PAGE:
Support women? Look beyond construction sector & bolster care economy

Women copped a COVID recession triple-whammy. It’s time to put the hard hats aside and bolster the care economy


Women have been up against a triple-whammy since COVID arrived in Australia this time a year ago. We lost more jobs than men. We took on more unpaid care. And we were less likely to get government support.

That’s according to Grattan Institute’s new report released today highlighting the impact of the COVID recession on women’s work in Australia.

And that triple-whammy — at a time when women were already earning less, were already shouldering the burden of unpaid care and domestic work while also receiving less government support than needed — has been brutal when it comes to gains that had been achieved on women’s economic progress.

The latest Financy report finds that 2020 wiped out at least 20 years of positive momentum for women’s workforce participation. It says we’ll now be waiting 101 years for gender equality.

Grattan CEO Danielle Wood says many elements of the government responses to COVID were “inadequate or ill-directed”, which has seen many Australians, but particularly women, suffer more than they needed to as a result of the COVID recession.

Unfortunately, it’s a form of suffering that could compound over time. Especially if it resulted in unexpected periods out of work or a loss of income — without adequate support.

“Policy makers seemed oblivious to the fact that this recession was different to previous crises – women now make up almost half the workforce, and they are overwhelmingly employed in the industries that were hit hardest by the government-imposed lockdowns, such as hospitality, tourism, and higher education,” Danielle said on their new report.

Now, finds Grattan, it’s time for governments to ensure that any further stimulus goes beyond construction. It must include at least temporary expansions of social programs and services. And it absolutely must include a longer-term investments in early childhood education — the key to improving women’s workforce participation.

So what did this tripple-whammy look like?

On job losses, Grattan reports that almost 8% of women lost jobs, compared with 4% for men, during the peak of the crisis. Women’s total hours worked were down 12%, compared with 7% for men.

On that increased unpaid care, Grattan that more women took on an additional hour a day than men when it came to supervising children who were remote learning.

And on that lack of government support, Grattan highlighted how JobKeeper excluded short-term casuals, who are mostly women when it comes to the hardest hit industries.

Meanwhile women who lost or gave up jobs during the COVID recession face an additional whammy if they’re out of work for some time: the compounding impact of career breaks, which already impact women, particularly mothers who’ve taken parental leave. Grattan reports that six months out of work for mothers due to COVID could add another $100,000 to the already average $2 million lifetime earnings gaps that exists between men and women with children in Australia.

Grattan found that mothers in couples, along with single parents, were the most likely groups to leave the labour force during COVID — which may reflect the unpaid work they were picking up. They also found that women of childbearing age gave up study in record numbers.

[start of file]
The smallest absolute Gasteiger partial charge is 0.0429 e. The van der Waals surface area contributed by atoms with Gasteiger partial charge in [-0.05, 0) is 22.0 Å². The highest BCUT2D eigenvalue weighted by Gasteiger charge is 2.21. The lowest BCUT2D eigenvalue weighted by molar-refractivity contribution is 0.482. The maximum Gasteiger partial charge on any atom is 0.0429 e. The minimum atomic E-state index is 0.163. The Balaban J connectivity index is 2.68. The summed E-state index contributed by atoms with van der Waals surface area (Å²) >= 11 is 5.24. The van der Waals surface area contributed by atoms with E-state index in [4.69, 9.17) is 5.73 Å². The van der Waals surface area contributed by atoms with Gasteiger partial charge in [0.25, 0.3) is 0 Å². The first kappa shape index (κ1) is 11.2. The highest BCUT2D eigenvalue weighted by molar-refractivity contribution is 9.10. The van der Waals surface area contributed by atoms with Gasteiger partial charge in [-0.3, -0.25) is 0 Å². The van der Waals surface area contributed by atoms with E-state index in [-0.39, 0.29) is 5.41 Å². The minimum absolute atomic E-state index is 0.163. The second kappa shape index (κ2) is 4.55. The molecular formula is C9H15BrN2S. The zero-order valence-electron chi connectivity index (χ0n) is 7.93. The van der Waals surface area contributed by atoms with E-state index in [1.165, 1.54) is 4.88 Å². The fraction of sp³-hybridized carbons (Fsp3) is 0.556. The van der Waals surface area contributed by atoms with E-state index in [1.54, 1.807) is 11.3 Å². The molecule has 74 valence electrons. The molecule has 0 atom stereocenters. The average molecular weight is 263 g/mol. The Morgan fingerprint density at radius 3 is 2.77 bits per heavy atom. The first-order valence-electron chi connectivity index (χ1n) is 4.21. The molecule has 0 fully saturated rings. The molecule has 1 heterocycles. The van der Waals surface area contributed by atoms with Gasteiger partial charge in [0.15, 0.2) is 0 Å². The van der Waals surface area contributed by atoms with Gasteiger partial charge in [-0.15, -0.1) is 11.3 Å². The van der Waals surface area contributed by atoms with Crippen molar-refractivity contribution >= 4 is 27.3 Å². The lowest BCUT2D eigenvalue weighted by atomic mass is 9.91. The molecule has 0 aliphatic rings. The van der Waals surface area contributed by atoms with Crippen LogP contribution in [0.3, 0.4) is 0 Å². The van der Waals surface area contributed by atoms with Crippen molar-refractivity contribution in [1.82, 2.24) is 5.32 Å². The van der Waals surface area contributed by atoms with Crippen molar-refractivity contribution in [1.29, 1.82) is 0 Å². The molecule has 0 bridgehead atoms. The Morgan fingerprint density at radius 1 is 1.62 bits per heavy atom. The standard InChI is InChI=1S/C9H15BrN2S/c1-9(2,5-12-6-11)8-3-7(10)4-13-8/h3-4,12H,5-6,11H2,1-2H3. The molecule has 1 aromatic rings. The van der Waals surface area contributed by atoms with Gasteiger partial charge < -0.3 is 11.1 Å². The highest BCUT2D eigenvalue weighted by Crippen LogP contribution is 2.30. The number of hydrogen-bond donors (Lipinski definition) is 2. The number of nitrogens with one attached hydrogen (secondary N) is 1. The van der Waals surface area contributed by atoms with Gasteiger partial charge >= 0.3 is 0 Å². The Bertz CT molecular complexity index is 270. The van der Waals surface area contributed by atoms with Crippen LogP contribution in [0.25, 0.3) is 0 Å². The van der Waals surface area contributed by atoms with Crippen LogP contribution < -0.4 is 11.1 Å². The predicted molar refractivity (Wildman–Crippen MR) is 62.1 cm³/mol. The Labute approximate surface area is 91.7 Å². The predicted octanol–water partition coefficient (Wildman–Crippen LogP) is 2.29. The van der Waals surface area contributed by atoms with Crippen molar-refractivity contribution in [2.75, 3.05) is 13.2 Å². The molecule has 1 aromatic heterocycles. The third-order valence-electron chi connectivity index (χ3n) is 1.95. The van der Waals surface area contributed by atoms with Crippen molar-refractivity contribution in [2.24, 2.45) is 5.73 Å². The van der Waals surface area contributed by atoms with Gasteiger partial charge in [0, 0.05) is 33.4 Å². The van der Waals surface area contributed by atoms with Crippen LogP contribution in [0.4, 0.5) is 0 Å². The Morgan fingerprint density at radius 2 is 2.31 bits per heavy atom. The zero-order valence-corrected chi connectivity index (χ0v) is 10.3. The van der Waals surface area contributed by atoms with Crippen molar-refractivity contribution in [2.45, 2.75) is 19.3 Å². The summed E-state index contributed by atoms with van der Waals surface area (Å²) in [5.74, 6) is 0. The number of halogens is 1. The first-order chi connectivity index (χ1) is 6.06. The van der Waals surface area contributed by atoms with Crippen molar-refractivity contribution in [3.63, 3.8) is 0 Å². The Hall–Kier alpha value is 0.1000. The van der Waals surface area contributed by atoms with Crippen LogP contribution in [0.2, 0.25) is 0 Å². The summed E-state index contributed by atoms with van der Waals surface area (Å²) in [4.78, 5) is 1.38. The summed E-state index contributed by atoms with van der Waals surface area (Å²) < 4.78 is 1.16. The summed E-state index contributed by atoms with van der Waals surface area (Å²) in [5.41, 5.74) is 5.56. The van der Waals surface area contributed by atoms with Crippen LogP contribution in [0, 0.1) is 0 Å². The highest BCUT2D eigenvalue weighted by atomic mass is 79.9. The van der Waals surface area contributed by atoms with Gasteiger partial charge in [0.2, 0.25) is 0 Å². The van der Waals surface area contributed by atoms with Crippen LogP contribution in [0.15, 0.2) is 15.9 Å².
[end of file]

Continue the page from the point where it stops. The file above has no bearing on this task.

The report also highlights some of the significant differences in the Federal Government’s response between those sectors dominated by men, and those that are not.

Indeed, it shows just why the Morrison Government must look beyond supporting the construction sector as a central pillar to recovery.

In construction, the sector lost 5% of its work hours between February and May last year, but it received more than $35 billion. But in hospitality, which lost a massive 47% of its work hours, the government assistance received was just $1.3 billion.

The good news is that Australia has experienced a faster-than-expected economic recovery, especially when compared internationally. But the reality is that with unemployment and underemployment rates still high, women remain vulnerable — particularly single mothers.

We are in a very good position to “build back better”, if we learn lessons from the COVID recession and apply them now. “Australia needs a new recession playbook, so women aren’t overlooked or forced to fall further behind,” says Wood.

So what can be done?

The Grattan Institute recommends a range of both short and long term measures.

In the short-term:

Urgently increase the JobSeeker rate and Commonwealth Rent Assistance in order to better support the most vulnerable Australia

  • Extend JobMaker wage to more candidates
  • Offer government-issued vouchers to boost demand in hard-hit sectors like the arts, hospitality and tourism
  • Establish tutoring programs to assist disadvantaged students in catching up from lockdowns
  • Temporarily lift cap on number of domestic student places at universities
  • Offer grants to support in-demand community services

Offer additional stimulus benefits to services sectors, especially those still impacted by COVID restrictions.

And in the long term

Support and bolster the care economy!

  • Make early childhood education and care cheaper
  • Reform aged care to improve living standards for older Australians
  • Establish an independent inquiry to review Australia’s care industries: including worker pay, future workforce needs and financing models
  • Develop training and re-training programs to bolster the care workforce (state governments)

And also: Grattan says Federal and state governments must learn the lessons of this recession: looking at why stimulus must go well beyond construction. They also say gender analysis should become part of budget development processes in order to reduce the risk of women being overlooked.

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